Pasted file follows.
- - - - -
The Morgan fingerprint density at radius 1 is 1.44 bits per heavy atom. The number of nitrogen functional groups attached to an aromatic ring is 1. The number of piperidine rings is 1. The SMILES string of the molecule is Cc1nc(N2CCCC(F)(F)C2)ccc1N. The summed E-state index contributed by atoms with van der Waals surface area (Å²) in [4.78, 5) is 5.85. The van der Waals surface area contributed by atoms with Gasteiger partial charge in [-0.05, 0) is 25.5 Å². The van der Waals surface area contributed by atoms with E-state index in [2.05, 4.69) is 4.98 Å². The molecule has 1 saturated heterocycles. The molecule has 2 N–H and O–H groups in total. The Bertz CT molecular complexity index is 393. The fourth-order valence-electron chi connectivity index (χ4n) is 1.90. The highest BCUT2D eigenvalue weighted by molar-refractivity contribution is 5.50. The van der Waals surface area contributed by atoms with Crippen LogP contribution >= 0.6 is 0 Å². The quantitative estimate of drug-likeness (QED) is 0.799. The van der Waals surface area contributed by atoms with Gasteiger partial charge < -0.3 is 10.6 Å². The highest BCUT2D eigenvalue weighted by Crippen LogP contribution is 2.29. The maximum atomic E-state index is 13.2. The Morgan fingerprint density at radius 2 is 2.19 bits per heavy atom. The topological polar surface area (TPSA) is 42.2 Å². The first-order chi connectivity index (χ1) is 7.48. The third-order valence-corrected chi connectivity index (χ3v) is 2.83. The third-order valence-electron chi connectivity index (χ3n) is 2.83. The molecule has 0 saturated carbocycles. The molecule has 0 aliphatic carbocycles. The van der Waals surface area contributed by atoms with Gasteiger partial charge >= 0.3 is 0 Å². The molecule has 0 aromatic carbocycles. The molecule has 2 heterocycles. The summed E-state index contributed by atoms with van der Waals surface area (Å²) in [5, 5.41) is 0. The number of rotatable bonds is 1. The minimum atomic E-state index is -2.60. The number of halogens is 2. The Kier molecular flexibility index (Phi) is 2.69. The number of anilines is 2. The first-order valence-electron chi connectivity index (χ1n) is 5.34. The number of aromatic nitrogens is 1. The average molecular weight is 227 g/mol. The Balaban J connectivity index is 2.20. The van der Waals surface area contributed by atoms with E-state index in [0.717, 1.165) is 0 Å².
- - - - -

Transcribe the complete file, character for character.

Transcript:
The Morgan fingerprint density at radius 1 is 1.44 bits per heavy atom. The number of nitrogen functional groups attached to an aromatic ring is 1. The number of piperidine rings is 1. The SMILES string of the molecule is Cc1nc(N2CCCC(F)(F)C2)ccc1N. The summed E-state index contributed by atoms with van der Waals surface area (Å²) in [4.78, 5) is 5.85. The van der Waals surface area contributed by atoms with Gasteiger partial charge in [-0.05, 0) is 25.5 Å². The van der Waals surface area contributed by atoms with E-state index in [2.05, 4.69) is 4.98 Å². The molecule has 1 saturated heterocycles. The molecule has 2 N–H and O–H groups in total. The Bertz CT molecular complexity index is 393. The fourth-order valence-electron chi connectivity index (χ4n) is 1.90. The highest BCUT2D eigenvalue weighted by molar-refractivity contribution is 5.50. The van der Waals surface area contributed by atoms with Crippen LogP contribution >= 0.6 is 0 Å². The quantitative estimate of drug-likeness (QED) is 0.799. The van der Waals surface area contributed by atoms with Gasteiger partial charge < -0.3 is 10.6 Å². The highest BCUT2D eigenvalue weighted by Crippen LogP contribution is 2.29. The maximum atomic E-state index is 13.2. The Morgan fingerprint density at radius 2 is 2.19 bits per heavy atom. The topological polar surface area (TPSA) is 42.2 Å². The first-order chi connectivity index (χ1) is 7.48. The third-order valence-corrected chi connectivity index (χ3v) is 2.83. The third-order valence-electron chi connectivity index (χ3n) is 2.83. The molecule has 0 saturated carbocycles. The molecule has 0 aliphatic carbocycles. The van der Waals surface area contributed by atoms with Gasteiger partial charge >= 0.3 is 0 Å². The molecule has 0 aromatic carbocycles. The molecule has 2 heterocycles. The summed E-state index contributed by atoms with van der Waals surface area (Å²) in [5, 5.41) is 0. The number of rotatable bonds is 1. The minimum atomic E-state index is -2.60. The number of halogens is 2. The Kier molecular flexibility index (Phi) is 2.69. The number of anilines is 2. The first-order valence-electron chi connectivity index (χ1n) is 5.34. The number of aromatic nitrogens is 1. The average molecular weight is 227 g/mol. The Balaban J connectivity index is 2.20. The van der Waals surface area contributed by atoms with E-state index in [0.717, 1.165) is 0 Å².